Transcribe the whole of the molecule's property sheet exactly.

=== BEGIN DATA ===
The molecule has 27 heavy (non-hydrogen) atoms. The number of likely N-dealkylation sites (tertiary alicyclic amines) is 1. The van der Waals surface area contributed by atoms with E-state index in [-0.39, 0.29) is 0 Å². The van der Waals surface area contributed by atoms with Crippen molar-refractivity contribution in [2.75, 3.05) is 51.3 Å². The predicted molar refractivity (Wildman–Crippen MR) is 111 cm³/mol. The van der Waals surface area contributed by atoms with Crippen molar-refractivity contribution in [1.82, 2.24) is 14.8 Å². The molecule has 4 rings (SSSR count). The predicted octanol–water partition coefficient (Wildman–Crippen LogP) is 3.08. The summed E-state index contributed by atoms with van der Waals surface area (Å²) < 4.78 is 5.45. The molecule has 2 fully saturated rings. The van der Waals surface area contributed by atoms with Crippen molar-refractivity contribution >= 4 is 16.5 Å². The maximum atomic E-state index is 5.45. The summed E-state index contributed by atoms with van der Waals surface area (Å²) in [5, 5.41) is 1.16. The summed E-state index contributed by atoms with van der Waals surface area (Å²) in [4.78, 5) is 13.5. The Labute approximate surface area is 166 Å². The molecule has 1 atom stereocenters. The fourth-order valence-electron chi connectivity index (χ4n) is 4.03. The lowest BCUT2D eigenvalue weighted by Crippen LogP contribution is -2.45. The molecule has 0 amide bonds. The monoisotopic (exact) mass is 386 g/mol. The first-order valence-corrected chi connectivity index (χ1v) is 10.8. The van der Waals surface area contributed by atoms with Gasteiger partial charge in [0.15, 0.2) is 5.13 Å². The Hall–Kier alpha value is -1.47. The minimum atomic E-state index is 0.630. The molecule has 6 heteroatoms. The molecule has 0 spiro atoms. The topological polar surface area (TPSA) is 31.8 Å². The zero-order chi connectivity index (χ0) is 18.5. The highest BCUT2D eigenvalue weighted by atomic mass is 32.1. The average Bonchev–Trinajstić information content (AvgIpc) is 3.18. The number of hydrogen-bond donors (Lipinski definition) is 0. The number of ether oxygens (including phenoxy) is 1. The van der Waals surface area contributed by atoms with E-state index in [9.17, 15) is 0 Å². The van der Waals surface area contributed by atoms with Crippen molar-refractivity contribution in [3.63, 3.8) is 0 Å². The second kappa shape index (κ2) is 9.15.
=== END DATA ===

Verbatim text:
The molecule has 27 heavy (non-hydrogen) atoms. The number of likely N-dealkylation sites (tertiary alicyclic amines) is 1. The van der Waals surface area contributed by atoms with E-state index in [-0.39, 0.29) is 0 Å². The van der Waals surface area contributed by atoms with Crippen molar-refractivity contribution in [2.75, 3.05) is 51.3 Å². The predicted molar refractivity (Wildman–Crippen MR) is 111 cm³/mol. The van der Waals surface area contributed by atoms with Crippen molar-refractivity contribution in [1.82, 2.24) is 14.8 Å². The molecule has 4 rings (SSSR count). The predicted octanol–water partition coefficient (Wildman–Crippen LogP) is 3.08. The summed E-state index contributed by atoms with van der Waals surface area (Å²) < 4.78 is 5.45. The molecule has 2 fully saturated rings. The van der Waals surface area contributed by atoms with Crippen molar-refractivity contribution >= 4 is 16.5 Å². The maximum atomic E-state index is 5.45. The summed E-state index contributed by atoms with van der Waals surface area (Å²) in [5, 5.41) is 1.16. The summed E-state index contributed by atoms with van der Waals surface area (Å²) in [4.78, 5) is 13.5. The Labute approximate surface area is 166 Å². The molecule has 1 atom stereocenters. The fourth-order valence-electron chi connectivity index (χ4n) is 4.03. The lowest BCUT2D eigenvalue weighted by Crippen LogP contribution is -2.45. The molecule has 0 amide bonds. The monoisotopic (exact) mass is 386 g/mol. The first-order valence-corrected chi connectivity index (χ1v) is 10.8. The van der Waals surface area contributed by atoms with Gasteiger partial charge in [0.15, 0.2) is 5.13 Å². The Hall–Kier alpha value is -1.47. The minimum atomic E-state index is 0.630. The molecule has 6 heteroatoms. The molecule has 0 spiro atoms. The topological polar surface area (TPSA) is 31.8 Å². The zero-order chi connectivity index (χ0) is 18.5. The highest BCUT2D eigenvalue weighted by atomic mass is 32.1. The average Bonchev–Trinajstić information content (AvgIpc) is 3.18. The number of hydrogen-bond donors (Lipinski definition) is 0. The number of ether oxygens (including phenoxy) is 1. The van der Waals surface area contributed by atoms with E-state index in [9.17, 15) is 0 Å². The van der Waals surface area contributed by atoms with Crippen molar-refractivity contribution in [3.63, 3.8) is 0 Å². The second kappa shape index (κ2) is 9.15.